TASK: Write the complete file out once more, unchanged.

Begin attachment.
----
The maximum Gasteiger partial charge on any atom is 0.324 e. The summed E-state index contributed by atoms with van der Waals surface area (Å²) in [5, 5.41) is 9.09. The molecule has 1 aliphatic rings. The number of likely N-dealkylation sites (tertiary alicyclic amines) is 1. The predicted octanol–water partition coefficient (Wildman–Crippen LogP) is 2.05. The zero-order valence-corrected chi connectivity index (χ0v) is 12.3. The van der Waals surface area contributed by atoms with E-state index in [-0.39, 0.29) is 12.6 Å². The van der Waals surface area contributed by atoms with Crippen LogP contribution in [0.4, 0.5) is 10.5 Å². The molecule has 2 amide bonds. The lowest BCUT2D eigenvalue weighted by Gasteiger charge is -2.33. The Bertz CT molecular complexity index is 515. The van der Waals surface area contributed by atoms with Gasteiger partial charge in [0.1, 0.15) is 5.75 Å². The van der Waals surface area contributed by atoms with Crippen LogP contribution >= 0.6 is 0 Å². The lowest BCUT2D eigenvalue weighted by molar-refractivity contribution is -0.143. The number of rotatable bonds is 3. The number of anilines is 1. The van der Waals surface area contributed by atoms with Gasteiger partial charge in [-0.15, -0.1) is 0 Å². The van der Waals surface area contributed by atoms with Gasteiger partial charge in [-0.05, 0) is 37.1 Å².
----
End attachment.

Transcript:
The maximum Gasteiger partial charge on any atom is 0.324 e. The summed E-state index contributed by atoms with van der Waals surface area (Å²) in [5, 5.41) is 9.09. The molecule has 1 aliphatic rings. The number of likely N-dealkylation sites (tertiary alicyclic amines) is 1. The predicted octanol–water partition coefficient (Wildman–Crippen LogP) is 2.05. The zero-order valence-corrected chi connectivity index (χ0v) is 12.3. The van der Waals surface area contributed by atoms with E-state index in [-0.39, 0.29) is 12.6 Å². The van der Waals surface area contributed by atoms with Crippen LogP contribution in [0.4, 0.5) is 10.5 Å². The molecule has 2 amide bonds. The lowest BCUT2D eigenvalue weighted by Gasteiger charge is -2.33. The Bertz CT molecular complexity index is 515. The van der Waals surface area contributed by atoms with Gasteiger partial charge in [0.1, 0.15) is 5.75 Å². The van der Waals surface area contributed by atoms with Crippen LogP contribution >= 0.6 is 0 Å². The lowest BCUT2D eigenvalue weighted by molar-refractivity contribution is -0.143. The number of rotatable bonds is 3. The number of anilines is 1. The van der Waals surface area contributed by atoms with Gasteiger partial charge in [-0.15, -0.1) is 0 Å². The van der Waals surface area contributed by atoms with Gasteiger partial charge in [-0.05, 0) is 37.1 Å².